2 Tech Investments Worth Making -- and 1 That Wasn't
What were the biggest technology investments we have recently made? Two:
1. Server Virtualization
First, we consolidated and expanded our server infrastructure by deploying VMware vSphere, installed on three load-balanced servers that host 15 virtual servers. We were able to dedicate most of the virtual servers to performing only one specific task to maximize performance of each task.
This also helps with server maintenance. By moving the virtual servers to the other two hosts, we can take an entire physical server down without having to interrupt business. This also helps us maintain the high availability of all servers, makes backups more streamlined and allows us to keep stateful backups at the machine level so that we can bring a server back up rapidly in the event of a disaster. The reduced cost in routine maintenance, the increase in performance and reliability, and the reduction in electricity consumption should end up offsetting a large portion of the investment over time.
2. VoIP Telephony Solutions
Next, we chose to upgrade our old phone switches, a Toshiba Strata DK280 with analog trunk lines and a mix of analog and digital handsets, to the ShoreTel phone switching solution. By using existing Ethernet ports on our local area network, we were able to replace most of the aging CAT-3 analog and digital phones with IP-based handsets. Some of the benefits we gained from this new solution: the ability to pass caller ID to the desktop phones, centrally manage each extension and voicemail box, consolidate the management of two physical locations into one virtual location with a distributed voicemail server, and virtualize each voicemail server.
We chose to reduce the number of analog trunk lines we used by replacing the majority of those plain old telephone switch (or "POTS") lines with a T1 data circuit and then adding session initiation protocol (SIP) trunks delivered over the T1 circuit. We used an ADTRAN device to convert the SIP trunks to a PRI circuit at the location so that we could plug it directly into the ShoreTel system. The SIP trunks allow us to utilize free nationwide long distance included in the cost of the trunk line. This dramatically reduced (essentially eliminated) our monthly long-distance bills, which was a huge cost savings.
The system still allowed us to add analog extensions to certain outlying areas that did not have a network connection. And it lets our staff stay connected while on the road with the use of the Find Me/Follow Me feature, which automatically forwards calls to outside phone lines. Plus, newer technology lets you use your mobile device as a native phone on the ShoreTel system and allows for integration into our ACT! customer relationship management software. That's a big productivity enhancement for our sales team and allows us to closely track their sales conversions.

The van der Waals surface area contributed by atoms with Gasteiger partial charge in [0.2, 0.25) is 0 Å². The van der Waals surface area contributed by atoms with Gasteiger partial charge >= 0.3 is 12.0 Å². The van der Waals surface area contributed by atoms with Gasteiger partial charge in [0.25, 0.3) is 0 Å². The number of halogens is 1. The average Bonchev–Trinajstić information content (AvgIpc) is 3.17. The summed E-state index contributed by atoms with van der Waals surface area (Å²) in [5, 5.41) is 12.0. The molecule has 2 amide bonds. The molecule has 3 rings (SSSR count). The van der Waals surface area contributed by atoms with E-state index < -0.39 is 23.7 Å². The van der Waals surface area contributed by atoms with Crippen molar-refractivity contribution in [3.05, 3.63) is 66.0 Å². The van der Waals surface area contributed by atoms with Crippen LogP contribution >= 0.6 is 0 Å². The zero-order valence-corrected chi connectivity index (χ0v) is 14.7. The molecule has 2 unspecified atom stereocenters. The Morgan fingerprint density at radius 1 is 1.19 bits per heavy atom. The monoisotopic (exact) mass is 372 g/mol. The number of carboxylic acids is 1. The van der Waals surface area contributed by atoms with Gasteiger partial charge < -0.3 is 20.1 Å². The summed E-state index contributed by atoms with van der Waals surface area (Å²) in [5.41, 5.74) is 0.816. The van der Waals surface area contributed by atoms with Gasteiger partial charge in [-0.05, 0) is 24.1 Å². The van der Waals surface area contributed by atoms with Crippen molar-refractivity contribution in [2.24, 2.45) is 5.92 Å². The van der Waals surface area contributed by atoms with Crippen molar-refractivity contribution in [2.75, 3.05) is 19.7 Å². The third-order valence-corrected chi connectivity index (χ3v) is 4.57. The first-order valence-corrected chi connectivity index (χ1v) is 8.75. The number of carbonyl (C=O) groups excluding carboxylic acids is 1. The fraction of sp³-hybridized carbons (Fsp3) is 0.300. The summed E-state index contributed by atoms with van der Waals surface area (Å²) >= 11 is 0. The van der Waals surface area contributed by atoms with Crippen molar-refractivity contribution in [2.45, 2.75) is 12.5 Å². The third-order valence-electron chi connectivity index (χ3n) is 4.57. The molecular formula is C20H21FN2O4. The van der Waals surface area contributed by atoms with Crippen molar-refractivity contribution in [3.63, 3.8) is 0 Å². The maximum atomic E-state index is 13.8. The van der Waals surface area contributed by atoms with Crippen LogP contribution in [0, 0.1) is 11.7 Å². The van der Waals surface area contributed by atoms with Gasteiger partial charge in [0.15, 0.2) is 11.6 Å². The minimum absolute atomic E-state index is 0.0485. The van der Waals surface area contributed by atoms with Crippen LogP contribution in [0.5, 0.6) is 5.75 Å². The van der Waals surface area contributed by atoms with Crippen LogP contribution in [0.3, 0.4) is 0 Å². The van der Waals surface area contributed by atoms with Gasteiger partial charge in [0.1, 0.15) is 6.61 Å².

We could have gone with a cheaper phone switch solution and saved a little bit of money in the initial capital expense. However, it would have ended up being a modern version of the same old technology. We realized that the features and benefits of a more modern solution were worth the extra investment up front. Our end users, as well as our IT staff, have a lot more confidence in the newer, feature-rich system.
The One Investment That Did Not Pay Off
Although our VoIP and virtualized server investments brought substantial benefits, we also made one tech investment that didn't bring the ROI we hoped for. We believed we were in need of a centralized customer database that would track our guests as they move through their resort experience throughout the day so that we could analyze spending habits, know what types of interests were popular, and customize our marketing message to our guests.
We attempted to implement a centralized system by importing information from various points of sale and combining that information to try to influence customer purchasing decisions based on their spending trends. It did not perform as we had hoped. In general, we found that people will do what they do. Having a patchwork collection of their purchasing history and attempting to offer them things that they would not normally purchase in the first place seldom has any positive results in our marketing campaigns. It cost a lot to get the custom centralized database built and deployed. The effort only lasted a year or so before we scrapped it entirely.
So my advice is this: Do not invest in technology for the sake of technology. Sometimes the best system might be the one you already have in place. It might take altering existing business rules or looking for other opportunities to increase productivity and/or reduce costs. Just because you can computerize something does not necessarily mean that you should.
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